Austin Artists: Apply Now to 2023 Tito’s Prize Open Call & Win $15,000

by Jessica Fuentes February 20, 2023

Big Medium, a nonprofit art organization in Austin, has announced the 2023 Tito’s Prize open call. A prize of $15,000, funded by Tito’s Handmade Vodka, and a solo exhibition will be awarded to one Austin-based artist.

The Tito’s Prize is open to all artists living and working in Austin, which is defined by Big Medium as “the area within a 17-mile radius from the capitol building, which includes all ten city council districts and other areas surrounding the Austin City limits.” Artists working in any medium and who are at any stage in their career are encouraged to apply.

The selected artist will be chosen by a curatorial panel including Erika Mei Chua Holum, Cynthia Woods Mitchell Assistant Curator at the Blaffer Art Museum; Phillip Townsend, the Curator of Art at Art Galleries at Black Studies (AGBS) at The University of Texas at Austin; and Coka Treviño, Curator and Director of Programming at Big Medium. Learn more about the curators below, via descriptions provided by Big Medium.

Last year’s Tito’s Prize winner was sculptural artist Tammie Rubin. Ms. Rubin’s solo exhibition will debut next month.

A headshot of Tammie Rubin. The artist looks to the side with her head slightly tilted up. She maintains a serious glance and wears a blue and green patterned top and red earrings.

Tammie Rubin. Photo by Whitney Devin, courtesy of the artist.

Submitted work does not need to relate to any specific theme or concept, but should not conflict with the mission of Big Medium. The deadline to apply is April 18, 2023. All artists will be notified in May 2023. Read the full guidelines here, and apply via Big Medium’s Submittable page

2023 Curators

A headshot of Erika Mei Chua Holum.

Erika Mei Chua Holum. Photo courtesy of Big Medium

Erika Mei Chua Holum (she/they) is the Cynthia Woods Mitchell Assistant Curator at the Blaffer Art Museum at the University of Houston. Her curatorial work and research focus on intimacies and interconnected (hi)stories revealed through artistic practices, south-south relationships, ways of gathering, and archival methods following forms of historical displacements. She has contributed to projects and exhibitions worldwide, such as makibaka! Fifty Years of Filipino-American Youth Activism at Alief Art House (2021), Duro Olowu: Seeing Chicago at the Museum of Contemporary Art Chicago (2020), the Second Edition of the Lagos Biennial in Nigeria (2019), and Obscura Festival of Photography in Malaysia (2018). She has previously held positions at the Terra Foundation for American Art, Chicago Public Libraries, Fulbright Malaysia, European Cultural Academy, and 32° East | Ugandan Arts Trust. Ms. Holum holds an MA in Museum and Exhibition Studies from the University of Illinois, Chicago, and is completing a Masters in Library and Information Science at the University of Illinois, Urbana-Champaign, in 2023.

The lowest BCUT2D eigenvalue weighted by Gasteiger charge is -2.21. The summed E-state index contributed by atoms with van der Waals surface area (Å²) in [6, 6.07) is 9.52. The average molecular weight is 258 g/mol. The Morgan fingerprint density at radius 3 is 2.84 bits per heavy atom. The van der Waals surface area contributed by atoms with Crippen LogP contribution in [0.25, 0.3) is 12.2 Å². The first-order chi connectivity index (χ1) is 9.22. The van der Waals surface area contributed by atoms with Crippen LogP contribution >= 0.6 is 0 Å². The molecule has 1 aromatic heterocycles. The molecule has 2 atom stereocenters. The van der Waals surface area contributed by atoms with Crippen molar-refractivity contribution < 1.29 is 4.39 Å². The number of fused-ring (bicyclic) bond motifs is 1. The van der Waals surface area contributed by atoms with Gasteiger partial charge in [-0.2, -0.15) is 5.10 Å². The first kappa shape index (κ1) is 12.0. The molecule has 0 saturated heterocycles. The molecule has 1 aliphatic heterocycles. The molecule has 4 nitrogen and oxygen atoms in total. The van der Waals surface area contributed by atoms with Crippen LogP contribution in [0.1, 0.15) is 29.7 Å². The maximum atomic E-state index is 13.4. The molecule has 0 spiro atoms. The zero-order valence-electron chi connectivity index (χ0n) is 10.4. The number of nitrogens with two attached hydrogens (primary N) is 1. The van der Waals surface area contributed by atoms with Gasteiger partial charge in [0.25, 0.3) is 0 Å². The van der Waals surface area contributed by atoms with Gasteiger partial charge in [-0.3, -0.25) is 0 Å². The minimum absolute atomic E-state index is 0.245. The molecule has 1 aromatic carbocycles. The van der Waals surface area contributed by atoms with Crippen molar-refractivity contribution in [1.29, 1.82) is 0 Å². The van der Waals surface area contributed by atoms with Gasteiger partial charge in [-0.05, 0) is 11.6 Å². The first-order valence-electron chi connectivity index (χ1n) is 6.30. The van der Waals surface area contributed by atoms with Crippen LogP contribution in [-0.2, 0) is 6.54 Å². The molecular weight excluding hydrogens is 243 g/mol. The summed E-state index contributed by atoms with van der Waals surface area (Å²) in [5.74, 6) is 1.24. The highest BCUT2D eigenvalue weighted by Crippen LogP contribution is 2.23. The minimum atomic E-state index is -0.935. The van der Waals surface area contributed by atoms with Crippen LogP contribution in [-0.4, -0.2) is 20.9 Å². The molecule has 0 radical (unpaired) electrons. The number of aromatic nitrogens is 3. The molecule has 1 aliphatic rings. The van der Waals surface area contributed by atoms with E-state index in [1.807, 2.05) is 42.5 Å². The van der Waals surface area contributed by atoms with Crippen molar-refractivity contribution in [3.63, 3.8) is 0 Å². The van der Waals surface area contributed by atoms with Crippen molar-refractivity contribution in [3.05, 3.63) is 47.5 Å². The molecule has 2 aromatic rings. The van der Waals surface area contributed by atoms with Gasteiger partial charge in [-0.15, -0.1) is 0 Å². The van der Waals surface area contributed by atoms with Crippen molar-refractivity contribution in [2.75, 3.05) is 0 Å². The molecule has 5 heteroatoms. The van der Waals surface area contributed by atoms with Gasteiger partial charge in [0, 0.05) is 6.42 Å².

A black and white headshot of Phillip Townsend.

Phillip Townsend. Photo courtesy of Big Medium.

Phillip Townsend is the Curator of Art at Art Galleries at Black Studies (AGBS) at The University of Texas at Austin. He is also a Ph.D. candidate in the Department of Art + Art History specializing in modern and contemporary art of the African Diaspora, focusing on the politics of identity and representational strategies of BIPOC artists. He received his M.A. in Art History from UT-Austin (2016) and his B.A. in Art History from The University of South Florida (2014).

As a founding member of the Austin-based curatorial collective, Neon Queen Collective, Mr. Townsend co-curated Notes on Sugar: The Work of María Magdalena Campos–Pons (2018) at the Christian Green Gallery and Like the Lonely Traveler: Video Works by María Magdalena Campos–Pons (2018) at the Visual Arts Center. Mr. Townsend also co-curated Charles White: Celebrating the Gordon Gift (2019), an exhibition presented by the Blanton Museum in partnership with African and African Diaspora Studies (AADS) and the Art Galleries at Black Studies (AGBS) at The University of Texas at Austin. He contributed several essays for the exhibition catalog, Charles White: Celebrating the Gordon Gift. At AGBS, he recently curated Wura-Natasha Ogunji: earth, body, spirit and Melvin Edwards: WIRE(D) + CHAIN(ED), a major exhibition of work by Melvin Edwards, a Houston native and pioneer in the history of African American art and sculpture.

A headshot of Coka Treviño.

Coka Treviño. Photo courtesy of Big Medium.

Coka Treviño was born and raised in Monterrey, Mexico, and currently resides in Austin, Texas. She started working at the Museum of Contemporary Arts of Monterrey supporting the Exhibitions department, in 2004; since then, Ms. Treviño has worked for art galleries, museums, and universities and has held every position imaginable in the industry, both in Monterrey and Austin, curating being her main focus. In 2009, she founded The Projecto looking to facilitate cultural exchange with different cities and artistic expressions, hosting international artists and collaborating with different local institutions to enable dialogue and community enrichment. Currently, she’s working as an independent curator for The Oklahoma Visual Arts Coalition’s annual Momentum exhibition and as the Curator and Director of Programming at Big Medium.

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